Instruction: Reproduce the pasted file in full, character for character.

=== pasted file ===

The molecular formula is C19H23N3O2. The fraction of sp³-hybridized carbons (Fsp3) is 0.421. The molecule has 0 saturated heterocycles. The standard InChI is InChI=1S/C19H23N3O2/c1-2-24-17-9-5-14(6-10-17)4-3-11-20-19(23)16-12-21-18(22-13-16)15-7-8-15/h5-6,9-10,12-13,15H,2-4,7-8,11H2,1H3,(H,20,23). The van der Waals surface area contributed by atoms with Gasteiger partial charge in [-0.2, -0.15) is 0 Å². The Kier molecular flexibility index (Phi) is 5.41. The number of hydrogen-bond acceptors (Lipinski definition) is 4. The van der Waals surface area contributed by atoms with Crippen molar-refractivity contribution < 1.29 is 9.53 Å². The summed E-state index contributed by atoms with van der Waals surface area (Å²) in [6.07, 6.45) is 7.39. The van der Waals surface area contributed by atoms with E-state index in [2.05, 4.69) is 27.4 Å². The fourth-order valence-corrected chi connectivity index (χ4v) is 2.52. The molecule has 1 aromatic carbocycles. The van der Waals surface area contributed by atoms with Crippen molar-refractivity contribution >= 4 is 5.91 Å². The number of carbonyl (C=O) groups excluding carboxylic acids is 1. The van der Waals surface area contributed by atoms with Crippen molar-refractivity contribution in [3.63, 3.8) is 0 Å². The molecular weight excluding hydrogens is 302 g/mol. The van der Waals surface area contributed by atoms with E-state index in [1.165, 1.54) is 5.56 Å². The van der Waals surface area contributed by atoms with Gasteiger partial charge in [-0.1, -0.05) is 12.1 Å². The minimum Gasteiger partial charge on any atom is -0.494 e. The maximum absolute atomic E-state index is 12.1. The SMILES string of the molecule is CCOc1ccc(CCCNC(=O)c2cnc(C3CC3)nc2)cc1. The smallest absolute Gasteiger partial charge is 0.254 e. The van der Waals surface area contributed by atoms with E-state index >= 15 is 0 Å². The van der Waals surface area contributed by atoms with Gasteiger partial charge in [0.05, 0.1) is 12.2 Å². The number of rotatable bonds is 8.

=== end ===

The molecular formula is C19H23N3O2. The fraction of sp³-hybridized carbons (Fsp3) is 0.421. The molecule has 0 saturated heterocycles. The standard InChI is InChI=1S/C19H23N3O2/c1-2-24-17-9-5-14(6-10-17)4-3-11-20-19(23)16-12-21-18(22-13-16)15-7-8-15/h5-6,9-10,12-13,15H,2-4,7-8,11H2,1H3,(H,20,23). The van der Waals surface area contributed by atoms with Gasteiger partial charge in [-0.2, -0.15) is 0 Å². The Kier molecular flexibility index (Phi) is 5.41. The number of hydrogen-bond acceptors (Lipinski definition) is 4. The van der Waals surface area contributed by atoms with Crippen molar-refractivity contribution < 1.29 is 9.53 Å². The summed E-state index contributed by atoms with van der Waals surface area (Å²) in [6.07, 6.45) is 7.39. The van der Waals surface area contributed by atoms with E-state index in [2.05, 4.69) is 27.4 Å². The fourth-order valence-corrected chi connectivity index (χ4v) is 2.52. The molecule has 1 aromatic carbocycles. The van der Waals surface area contributed by atoms with Crippen molar-refractivity contribution >= 4 is 5.91 Å². The number of carbonyl (C=O) groups excluding carboxylic acids is 1. The van der Waals surface area contributed by atoms with Crippen molar-refractivity contribution in [3.63, 3.8) is 0 Å². The molecular weight excluding hydrogens is 302 g/mol. The van der Waals surface area contributed by atoms with E-state index in [1.165, 1.54) is 5.56 Å². The van der Waals surface area contributed by atoms with Gasteiger partial charge in [-0.1, -0.05) is 12.1 Å². The minimum Gasteiger partial charge on any atom is -0.494 e. The maximum absolute atomic E-state index is 12.1. The SMILES string of the molecule is CCOc1ccc(CCCNC(=O)c2cnc(C3CC3)nc2)cc1. The smallest absolute Gasteiger partial charge is 0.254 e. The van der Waals surface area contributed by atoms with E-state index >= 15 is 0 Å². The van der Waals surface area contributed by atoms with Gasteiger partial charge in [0.05, 0.1) is 12.2 Å². The number of rotatable bonds is 8.